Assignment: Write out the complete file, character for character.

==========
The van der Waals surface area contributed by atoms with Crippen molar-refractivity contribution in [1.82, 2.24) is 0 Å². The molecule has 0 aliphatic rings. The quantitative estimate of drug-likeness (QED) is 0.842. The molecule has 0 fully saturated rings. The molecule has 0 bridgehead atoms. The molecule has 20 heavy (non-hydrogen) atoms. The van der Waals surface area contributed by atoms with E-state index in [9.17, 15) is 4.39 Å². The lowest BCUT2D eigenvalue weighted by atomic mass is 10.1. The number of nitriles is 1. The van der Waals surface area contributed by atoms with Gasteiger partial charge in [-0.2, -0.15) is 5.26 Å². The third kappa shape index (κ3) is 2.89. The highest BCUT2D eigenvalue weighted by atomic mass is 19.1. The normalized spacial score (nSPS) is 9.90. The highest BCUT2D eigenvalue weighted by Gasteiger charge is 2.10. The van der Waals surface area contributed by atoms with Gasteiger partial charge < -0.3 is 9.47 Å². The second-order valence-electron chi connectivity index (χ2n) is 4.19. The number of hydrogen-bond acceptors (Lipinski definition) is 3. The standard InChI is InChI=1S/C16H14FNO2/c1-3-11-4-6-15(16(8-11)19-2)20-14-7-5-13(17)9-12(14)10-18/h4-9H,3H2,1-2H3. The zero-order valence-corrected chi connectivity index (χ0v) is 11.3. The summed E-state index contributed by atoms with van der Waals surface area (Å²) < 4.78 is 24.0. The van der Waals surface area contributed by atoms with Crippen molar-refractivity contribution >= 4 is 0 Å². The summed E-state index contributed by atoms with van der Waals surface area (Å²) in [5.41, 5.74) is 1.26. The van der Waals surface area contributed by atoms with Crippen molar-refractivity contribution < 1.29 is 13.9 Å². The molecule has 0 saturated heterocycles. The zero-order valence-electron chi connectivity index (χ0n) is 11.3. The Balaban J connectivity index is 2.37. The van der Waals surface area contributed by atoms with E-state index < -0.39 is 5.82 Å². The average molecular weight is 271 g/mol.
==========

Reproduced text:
The van der Waals surface area contributed by atoms with Crippen molar-refractivity contribution in [1.82, 2.24) is 0 Å². The molecule has 0 aliphatic rings. The quantitative estimate of drug-likeness (QED) is 0.842. The molecule has 0 fully saturated rings. The molecule has 0 bridgehead atoms. The molecule has 20 heavy (non-hydrogen) atoms. The van der Waals surface area contributed by atoms with E-state index in [9.17, 15) is 4.39 Å². The lowest BCUT2D eigenvalue weighted by atomic mass is 10.1. The number of nitriles is 1. The van der Waals surface area contributed by atoms with Gasteiger partial charge in [-0.2, -0.15) is 5.26 Å². The third kappa shape index (κ3) is 2.89. The highest BCUT2D eigenvalue weighted by atomic mass is 19.1. The normalized spacial score (nSPS) is 9.90. The highest BCUT2D eigenvalue weighted by Gasteiger charge is 2.10. The van der Waals surface area contributed by atoms with Gasteiger partial charge < -0.3 is 9.47 Å². The second-order valence-electron chi connectivity index (χ2n) is 4.19. The number of hydrogen-bond acceptors (Lipinski definition) is 3. The standard InChI is InChI=1S/C16H14FNO2/c1-3-11-4-6-15(16(8-11)19-2)20-14-7-5-13(17)9-12(14)10-18/h4-9H,3H2,1-2H3. The zero-order valence-corrected chi connectivity index (χ0v) is 11.3. The summed E-state index contributed by atoms with van der Waals surface area (Å²) < 4.78 is 24.0. The van der Waals surface area contributed by atoms with Crippen molar-refractivity contribution >= 4 is 0 Å². The summed E-state index contributed by atoms with van der Waals surface area (Å²) in [5.41, 5.74) is 1.26. The van der Waals surface area contributed by atoms with Crippen molar-refractivity contribution < 1.29 is 13.9 Å². The molecule has 0 saturated heterocycles. The zero-order valence-electron chi connectivity index (χ0n) is 11.3. The Balaban J connectivity index is 2.37. The van der Waals surface area contributed by atoms with E-state index < -0.39 is 5.82 Å². The average molecular weight is 271 g/mol.